Wednesday 28 Sep 2016

Gay Head, Martha's Vineyard
AJ Robinson

The name often elicits snickers. Me, I grew up hearing it, so it never meant anything different to me. Of course, in these PC times, it's gone back to the Indian name of Aquinnah. Oh, excuse me; its native name of Aquinnah.

For me, it'll always be Gay Head. From the scenic overlook, you could see the beautiful clay cliffs stretching out before you - red, gray, white and a dash of yellow. The colors rolled and blended across the open expanse from the hilltop to the narrow stone beach below. The ocean waves crashed into the rocky shore. It wasn't the sort of beach one went for a leisurely stroll on. If you watched the waves and looked quick, you could glimpse the massive boulders that lurked just below the surface. The waters here were called "The Devil's Bridge" for good reason! After a rainstorm, the sea was always stained with a rainbow of colors. And, off to the south, just at the horizon, was the island of "No Man's Land." No, it wasn't a convent; it was a barren island the navy used for target practice. Some days, we'd stand and watch the ships firing away, see the flashes and hear the booms. Hey, for an eight-year-old boy, it was better than fireworks on the Fourth of July!

According to myth, the cliffs got their color from an Indian god; a giant who, when his stomach rumbled, would wade out into the sea and scoop up a whale. Yeah, he was a big giant. He'd clean it and cook it and toss the scraps upon the slopes, staining the earth. It also explained why Gay Head was essentially a rolling plain of grass, not a tree in sight. The giant had used them all up cooking his dinner. Frankly, I was disappointed; you'd have thought he'd have been more environmentally sensitive.

Years before, you could climb the cliffs. Often, my Father told me of the day - long ago - when his Dad had carried his Sister up the slopes.

From the overlook, a tourist had said: "Oh look, that big, tall Indian is giving that little white girl a piggyback ride."

Yeah, a different age.

My Grandfather always did tan heavy, while my Aunt stayed white as paper.

After my father's passing, among his effects I found an old picture, lovingly preserved. It was of his parents; in the background stood the Gay Head Lighthouse. Yeah, that place had seen a lot of my family's history. My Dad loved that photo. Grandfather was standing so nice and natural, not stiff and posed. Normally, anytime a camera was pointed at him, that's what you got. In this case, the photographer caught him by surprise.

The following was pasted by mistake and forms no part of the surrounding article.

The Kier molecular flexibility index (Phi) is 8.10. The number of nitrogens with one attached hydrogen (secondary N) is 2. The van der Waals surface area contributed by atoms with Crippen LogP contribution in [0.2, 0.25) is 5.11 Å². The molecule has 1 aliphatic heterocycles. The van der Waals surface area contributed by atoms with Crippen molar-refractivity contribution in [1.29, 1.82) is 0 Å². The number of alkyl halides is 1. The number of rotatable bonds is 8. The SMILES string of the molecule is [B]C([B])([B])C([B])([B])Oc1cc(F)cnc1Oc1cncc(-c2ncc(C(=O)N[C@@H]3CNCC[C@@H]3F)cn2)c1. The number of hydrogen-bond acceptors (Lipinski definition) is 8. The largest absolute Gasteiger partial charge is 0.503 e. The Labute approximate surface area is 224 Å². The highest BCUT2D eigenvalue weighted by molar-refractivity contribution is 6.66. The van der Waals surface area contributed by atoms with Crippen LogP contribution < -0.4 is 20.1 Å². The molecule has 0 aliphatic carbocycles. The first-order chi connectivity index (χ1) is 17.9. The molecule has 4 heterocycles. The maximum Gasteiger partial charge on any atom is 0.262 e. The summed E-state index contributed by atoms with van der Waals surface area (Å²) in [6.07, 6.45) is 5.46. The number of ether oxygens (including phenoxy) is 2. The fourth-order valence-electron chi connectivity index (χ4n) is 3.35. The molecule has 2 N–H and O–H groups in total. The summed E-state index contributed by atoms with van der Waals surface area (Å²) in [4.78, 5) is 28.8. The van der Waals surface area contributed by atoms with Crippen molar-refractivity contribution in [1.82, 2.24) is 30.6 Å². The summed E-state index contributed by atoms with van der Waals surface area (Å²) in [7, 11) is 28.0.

With my first camera - an old black and white box model - I took my first pictures of my Mom and Dad at that overlook. Somehow, even without color, the cliffs looked great!

Nearly a quarter century later, I showed my girlfriend Jo Ann those cliffs. A tourist snapped a picture of us, the cliffs framing the background. Time and tide and rain had worn them down, and you couldn't climb them any more. I felt a great sense of loss that day, a small piece of my childhood had left me. Standing at the overlook, I gazed down at that well-worn path, now overgrown with vines and grass. For a moment, I thought I saw a shadow flicker there. Was it merely a trick of the sun, or a specter of the past? It did seem very tall and tanned.

A few years after that, I took a video of my wife Jo Ann, our toddler daughter Alexa and my Mother at that spot. Oh, and with my camera, I got a picture of my Mom, sitting on the same spot as that first picture from so many summers ago. Later, I compared the new one to the old one. The lighthouse had been moved back and the cliffs had shrunk yet again. Mom's hair had thinned and grayed a bit, and her face - like the cliffs - had a few more lines.

It was then that I saw the cliffs for what they really were: not mere clay and dirt and soil, but a living, breathing being. Like us, it aged and changed; it wept and thinned - despite the best efforts at "facial reconstruction."

As we left, I had to wonder: how much long would the cliffs "live?"

Click here for more by AJ Robinson.

Combining the gimlet-eye, of Philip Roth, with the precisive mind of Lionel Trilling, AJ Robinson writes about what goes bump in the mind, of 21st century adults. Raised in Boston, with summers on Martha's Vineyard, AJ now lives in Florida. Most of the time he writes, but sometimes he works at Disney World to renew his fantasies and get a few dollars more. AJ writes, with insight and passion, about his family and his dog. His liberal, note the small "l," sensibilities often lead to bouts of righteous indignation, well focused and true.

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